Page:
You can buy these things individually, or put them together in a gift box. If the items you select won’t fit in one letterbox-friendly box, they will be packed into two and sent off at the same time.

Let me know if you have any other good ideas for coffee lovers!

Christmas tree in Stockholm

The calendars

So, what was behind your door no. 10?

L’Occitane – today I got another bar of soap, this time the Verbena scent. I know I was a bit underwhelmed about the last soap, but I put it out in the bathroom yesterday and it’s actually really nice!

M&S – Formula Innovate radiance reveal peel. I was a bit worried about this because I don’t like those masks that you have to pull off along with half your face!But this has to be rinced off with warm water, so I don’tthink it’s one of those. I haven’t tried anything from this brand before, so I’ll give it a go later today.

Question of the day

Today’s question – do you send Christmas cards?

I used to, but I haven’t done so for about 10 years now. When I was a child, I used to write my messages in Braille and my Nan wrote underneath them so that people could read them. When I was a bit older and not living with my Nan, I printed out labels with the addresses and messages, but it became too much hassle trying to remember what was on each label that I couldn’t read. Now it would be a bit easier because there are text recognition apps for blind people to use on their smartphones, but I decided instead to do something for the environment and just contact or message the people whom I wanted to wish a happy Christmas!

How about you? Do you send out Christmas cards?

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Blogmas Day 9 – how do people from the UK experience Christmas in other parts of Europe?

On day 6, we looked at what people from other parts of Europe thought about Christmas celebrations in the UK. Today I have some interviews from people who were originally from the UK and who now live in France, Germany, and Spain. Actually I don’t think Molly lives in Spain any more, but she spent some time living there.

I asked when the Christmas celebrations take place, what new traditions they have discovered, what differences there are in terms of food, and whether there is anything that they miss.

Corinne –

Corinne moved to Berlin, where she now works as an English teacher. You can find out more about Corinne on her website, Byte Sized English.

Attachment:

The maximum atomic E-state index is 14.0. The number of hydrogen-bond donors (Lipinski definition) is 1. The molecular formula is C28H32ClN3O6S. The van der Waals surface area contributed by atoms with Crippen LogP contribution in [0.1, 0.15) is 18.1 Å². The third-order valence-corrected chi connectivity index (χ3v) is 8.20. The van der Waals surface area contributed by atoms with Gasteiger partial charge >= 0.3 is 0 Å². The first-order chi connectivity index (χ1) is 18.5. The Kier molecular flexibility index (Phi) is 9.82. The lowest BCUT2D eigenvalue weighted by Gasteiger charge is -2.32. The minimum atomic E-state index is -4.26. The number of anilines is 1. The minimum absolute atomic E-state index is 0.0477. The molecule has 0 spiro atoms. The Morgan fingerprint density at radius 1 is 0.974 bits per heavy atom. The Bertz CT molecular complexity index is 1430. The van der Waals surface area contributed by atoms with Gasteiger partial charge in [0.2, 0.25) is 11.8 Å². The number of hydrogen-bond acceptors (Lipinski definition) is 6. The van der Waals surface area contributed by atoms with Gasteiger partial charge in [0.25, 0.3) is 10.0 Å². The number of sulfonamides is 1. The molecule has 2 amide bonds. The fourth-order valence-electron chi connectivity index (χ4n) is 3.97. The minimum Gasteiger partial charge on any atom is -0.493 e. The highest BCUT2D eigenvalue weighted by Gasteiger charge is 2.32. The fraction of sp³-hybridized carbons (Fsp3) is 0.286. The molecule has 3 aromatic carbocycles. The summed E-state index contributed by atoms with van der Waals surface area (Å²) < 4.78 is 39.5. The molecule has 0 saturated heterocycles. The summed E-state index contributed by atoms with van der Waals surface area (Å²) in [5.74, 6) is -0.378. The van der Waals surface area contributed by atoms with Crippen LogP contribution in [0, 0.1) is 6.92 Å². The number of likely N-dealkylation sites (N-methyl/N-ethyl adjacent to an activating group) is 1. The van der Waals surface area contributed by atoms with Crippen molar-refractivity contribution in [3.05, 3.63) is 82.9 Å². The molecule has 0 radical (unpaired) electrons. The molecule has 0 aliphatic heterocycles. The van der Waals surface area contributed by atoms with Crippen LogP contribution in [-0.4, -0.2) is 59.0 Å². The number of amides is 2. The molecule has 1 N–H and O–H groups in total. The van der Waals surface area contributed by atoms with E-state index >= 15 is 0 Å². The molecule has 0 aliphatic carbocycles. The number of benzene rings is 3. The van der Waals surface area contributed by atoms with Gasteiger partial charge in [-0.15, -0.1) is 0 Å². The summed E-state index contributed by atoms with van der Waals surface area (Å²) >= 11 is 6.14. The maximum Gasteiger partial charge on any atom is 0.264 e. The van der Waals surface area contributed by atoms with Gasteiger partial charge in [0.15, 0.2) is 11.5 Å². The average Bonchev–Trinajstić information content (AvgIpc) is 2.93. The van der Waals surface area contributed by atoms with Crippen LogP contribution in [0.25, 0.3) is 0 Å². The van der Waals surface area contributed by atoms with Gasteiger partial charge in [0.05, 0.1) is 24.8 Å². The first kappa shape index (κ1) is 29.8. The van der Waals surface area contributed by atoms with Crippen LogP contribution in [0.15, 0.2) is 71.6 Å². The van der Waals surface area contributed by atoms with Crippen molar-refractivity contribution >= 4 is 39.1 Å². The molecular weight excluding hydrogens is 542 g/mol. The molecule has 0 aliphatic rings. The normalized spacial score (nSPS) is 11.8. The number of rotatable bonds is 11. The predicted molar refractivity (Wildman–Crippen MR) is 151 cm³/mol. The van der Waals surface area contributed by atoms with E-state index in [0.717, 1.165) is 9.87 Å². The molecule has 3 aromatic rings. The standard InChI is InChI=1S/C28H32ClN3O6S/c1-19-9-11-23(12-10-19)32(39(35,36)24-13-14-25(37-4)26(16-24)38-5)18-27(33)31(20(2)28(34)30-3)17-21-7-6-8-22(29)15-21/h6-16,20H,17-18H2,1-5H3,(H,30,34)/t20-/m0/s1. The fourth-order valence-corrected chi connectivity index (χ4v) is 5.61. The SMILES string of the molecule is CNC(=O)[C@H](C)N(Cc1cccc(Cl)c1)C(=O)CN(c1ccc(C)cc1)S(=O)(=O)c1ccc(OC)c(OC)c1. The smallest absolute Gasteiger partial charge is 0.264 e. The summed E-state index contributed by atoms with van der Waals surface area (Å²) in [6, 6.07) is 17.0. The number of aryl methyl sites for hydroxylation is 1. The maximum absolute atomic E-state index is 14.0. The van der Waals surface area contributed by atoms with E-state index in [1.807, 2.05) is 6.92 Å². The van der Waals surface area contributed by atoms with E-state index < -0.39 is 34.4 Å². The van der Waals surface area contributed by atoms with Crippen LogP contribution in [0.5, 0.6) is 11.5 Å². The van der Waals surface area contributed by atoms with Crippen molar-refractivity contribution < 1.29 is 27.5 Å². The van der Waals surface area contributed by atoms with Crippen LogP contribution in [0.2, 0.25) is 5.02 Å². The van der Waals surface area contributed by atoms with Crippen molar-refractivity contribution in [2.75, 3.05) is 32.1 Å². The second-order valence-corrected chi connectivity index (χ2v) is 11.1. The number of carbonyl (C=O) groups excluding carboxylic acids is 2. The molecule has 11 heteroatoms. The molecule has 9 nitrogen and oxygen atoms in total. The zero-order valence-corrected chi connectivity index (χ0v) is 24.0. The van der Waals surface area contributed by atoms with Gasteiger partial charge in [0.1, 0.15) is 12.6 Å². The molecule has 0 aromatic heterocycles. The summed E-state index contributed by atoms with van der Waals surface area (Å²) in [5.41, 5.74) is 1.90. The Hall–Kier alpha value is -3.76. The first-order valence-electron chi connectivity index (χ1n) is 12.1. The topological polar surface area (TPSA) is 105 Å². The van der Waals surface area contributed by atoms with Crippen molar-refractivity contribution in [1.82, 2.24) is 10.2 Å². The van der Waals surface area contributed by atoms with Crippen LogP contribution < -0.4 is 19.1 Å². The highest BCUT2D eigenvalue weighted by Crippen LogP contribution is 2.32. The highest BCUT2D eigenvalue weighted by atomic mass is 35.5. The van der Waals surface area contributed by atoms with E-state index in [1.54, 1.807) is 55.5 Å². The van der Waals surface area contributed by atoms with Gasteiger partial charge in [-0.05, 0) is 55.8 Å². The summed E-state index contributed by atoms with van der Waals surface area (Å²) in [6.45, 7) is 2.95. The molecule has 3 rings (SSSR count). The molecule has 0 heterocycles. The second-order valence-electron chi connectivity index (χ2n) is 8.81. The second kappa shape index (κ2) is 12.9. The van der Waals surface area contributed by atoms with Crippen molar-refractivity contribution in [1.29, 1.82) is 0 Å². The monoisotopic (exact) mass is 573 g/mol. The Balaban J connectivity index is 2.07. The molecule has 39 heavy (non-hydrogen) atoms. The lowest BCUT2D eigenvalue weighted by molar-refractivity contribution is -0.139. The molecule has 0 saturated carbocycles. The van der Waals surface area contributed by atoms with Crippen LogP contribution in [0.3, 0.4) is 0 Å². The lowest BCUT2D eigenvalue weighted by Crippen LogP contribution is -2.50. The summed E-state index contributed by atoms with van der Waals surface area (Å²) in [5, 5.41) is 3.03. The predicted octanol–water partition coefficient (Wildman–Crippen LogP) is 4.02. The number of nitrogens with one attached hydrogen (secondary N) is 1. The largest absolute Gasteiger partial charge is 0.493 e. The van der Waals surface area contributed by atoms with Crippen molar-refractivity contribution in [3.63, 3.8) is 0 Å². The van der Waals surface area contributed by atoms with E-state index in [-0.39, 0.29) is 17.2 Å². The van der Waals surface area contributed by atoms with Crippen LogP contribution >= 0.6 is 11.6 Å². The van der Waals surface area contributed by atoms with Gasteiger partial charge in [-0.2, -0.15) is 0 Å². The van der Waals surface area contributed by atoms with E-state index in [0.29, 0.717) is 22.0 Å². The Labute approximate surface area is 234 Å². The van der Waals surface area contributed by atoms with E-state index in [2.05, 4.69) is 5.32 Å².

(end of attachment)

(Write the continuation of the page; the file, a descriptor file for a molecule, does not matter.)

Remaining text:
The main celebration is on 24th December. The tradition is that the family goes to church and the strongest person in the house, normally the dad, get’s the tree into position. The kids come back to the house with a tree full of decorations and presents underneath it. The official start of the Christmas celebrations is the First of Advent (so this year this Sunday) . We have a Christmas wreath with four candles and the first candle is lit for the first time on the 1st Sunday of Advent, then the 2nd on the 2nd Sunday of Advent and so on. The wreath is a big deal here and can work out quite expensive. People are happier to spend money on a wreath than on a Christmas Tree which is only in the house from 24th December till 6th January. There is still a strong tradition of the Three Kings singing carols here too, kids from the church dress up as the 3 Kings and go from house to house singing carols, every house gets a chalked message

Reading aloud from a story book seems to be a lovely family tradition here that doesn’t wear off once the children can read independently in fact the older the kids get, the more involved they get reading for the rest of the family.

Cleaning boots is still very much part of the Nikolaus tradition here.

I missed mince pies. I make my own cranberry sauce now but you can’t get Port so easily, I miss that too

Jane

Jane is a German to English translator who now lives in Germany. You can find out more about Jane on her website Jane Eggers Translations.

The main celebration is on 24th December, in the late afternoon/evening

One thing we really like is the “Weihnachtsplätzchen” or Christmas biscuits. People bake big batches of them during Advent, serve them to guests, give them as presents etc. There are lots of different sorts. And the Christmas markets are a big part of Christmas too.

In my husband’s (German) family there is less emphasis on the food altogether. In our house, though, we tend to do Christmas dinner British style, with a roast and all the trimmings. I also like to bake mince pies and Christmas cake, which are not traditional here.

I miss the music. I find Christmas carols are very evocative, and the British ones still transport me back to the magical Christmasses of my childhood in a way the German ones don’t. So I make an effort to listen to some British carols while eating a mince pie or two, and then all is well!

Cara

Cara is an online English teacher who focusses on helping upper intermediate to advanced students to understand spoken English. Cara now lives in France. You can find out more about Cara on her website Leo Listening.

In France, the main celebration takes place on Christmas Eve, the 24th of December. People get together for a meal and open their presents on that day, rather than on the 25th like in the UK.

I haven’t really discovered any new customs, because I’ve only celebrated Christmas once in France and I think we actually had our celebration on the 25th rather than the 24th that time! One example is that people don’t really send Christmas cards like we do in the UK. They send each other New Year cards instead.

In terms of food, the main difference I can think of is ‘foie gras’ which people eat at New Year in France. This is a controversial French product made from goose liver. Their livers are fattened up through force feeding.